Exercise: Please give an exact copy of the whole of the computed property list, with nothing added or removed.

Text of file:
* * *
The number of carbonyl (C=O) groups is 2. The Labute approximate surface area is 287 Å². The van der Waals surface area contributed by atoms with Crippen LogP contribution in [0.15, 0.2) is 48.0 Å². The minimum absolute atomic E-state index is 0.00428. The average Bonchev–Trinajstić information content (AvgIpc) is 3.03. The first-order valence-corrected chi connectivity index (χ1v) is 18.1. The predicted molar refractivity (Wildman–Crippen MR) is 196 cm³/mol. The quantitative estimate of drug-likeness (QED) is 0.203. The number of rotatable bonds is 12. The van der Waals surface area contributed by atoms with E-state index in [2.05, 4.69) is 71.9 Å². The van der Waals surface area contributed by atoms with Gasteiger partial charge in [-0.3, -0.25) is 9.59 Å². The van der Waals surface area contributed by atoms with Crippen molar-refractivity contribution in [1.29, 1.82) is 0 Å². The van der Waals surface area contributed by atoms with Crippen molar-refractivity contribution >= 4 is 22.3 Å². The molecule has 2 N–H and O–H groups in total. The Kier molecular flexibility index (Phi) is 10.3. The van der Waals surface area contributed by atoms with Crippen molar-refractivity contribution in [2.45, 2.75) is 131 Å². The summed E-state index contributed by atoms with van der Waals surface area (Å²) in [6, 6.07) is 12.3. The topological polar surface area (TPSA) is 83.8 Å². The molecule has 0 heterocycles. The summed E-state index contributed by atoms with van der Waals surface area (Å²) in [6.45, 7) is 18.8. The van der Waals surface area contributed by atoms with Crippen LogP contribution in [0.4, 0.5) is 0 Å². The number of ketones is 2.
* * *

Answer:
The number of carbonyl (C=O) groups is 2. The Labute approximate surface area is 287 Å². The van der Waals surface area contributed by atoms with Crippen LogP contribution in [0.15, 0.2) is 48.0 Å². The minimum absolute atomic E-state index is 0.00428. The average Bonchev–Trinajstić information content (AvgIpc) is 3.03. The first-order valence-corrected chi connectivity index (χ1v) is 18.1. The predicted molar refractivity (Wildman–Crippen MR) is 196 cm³/mol. The quantitative estimate of drug-likeness (QED) is 0.203. The number of rotatable bonds is 12. The van der Waals surface area contributed by atoms with E-state index in [2.05, 4.69) is 71.9 Å². The van der Waals surface area contributed by atoms with Gasteiger partial charge in [-0.3, -0.25) is 9.59 Å². The van der Waals surface area contributed by atoms with Crippen molar-refractivity contribution in [1.29, 1.82) is 0 Å². The van der Waals surface area contributed by atoms with Crippen molar-refractivity contribution >= 4 is 22.3 Å². The molecule has 2 N–H and O–H groups in total. The Kier molecular flexibility index (Phi) is 10.3. The van der Waals surface area contributed by atoms with Crippen molar-refractivity contribution in [2.45, 2.75) is 131 Å². The summed E-state index contributed by atoms with van der Waals surface area (Å²) in [6, 6.07) is 12.3. The topological polar surface area (TPSA) is 83.8 Å². The molecule has 0 heterocycles. The summed E-state index contributed by atoms with van der Waals surface area (Å²) in [6.45, 7) is 18.8. The van der Waals surface area contributed by atoms with Crippen LogP contribution in [0.4, 0.5) is 0 Å². The number of ketones is 2.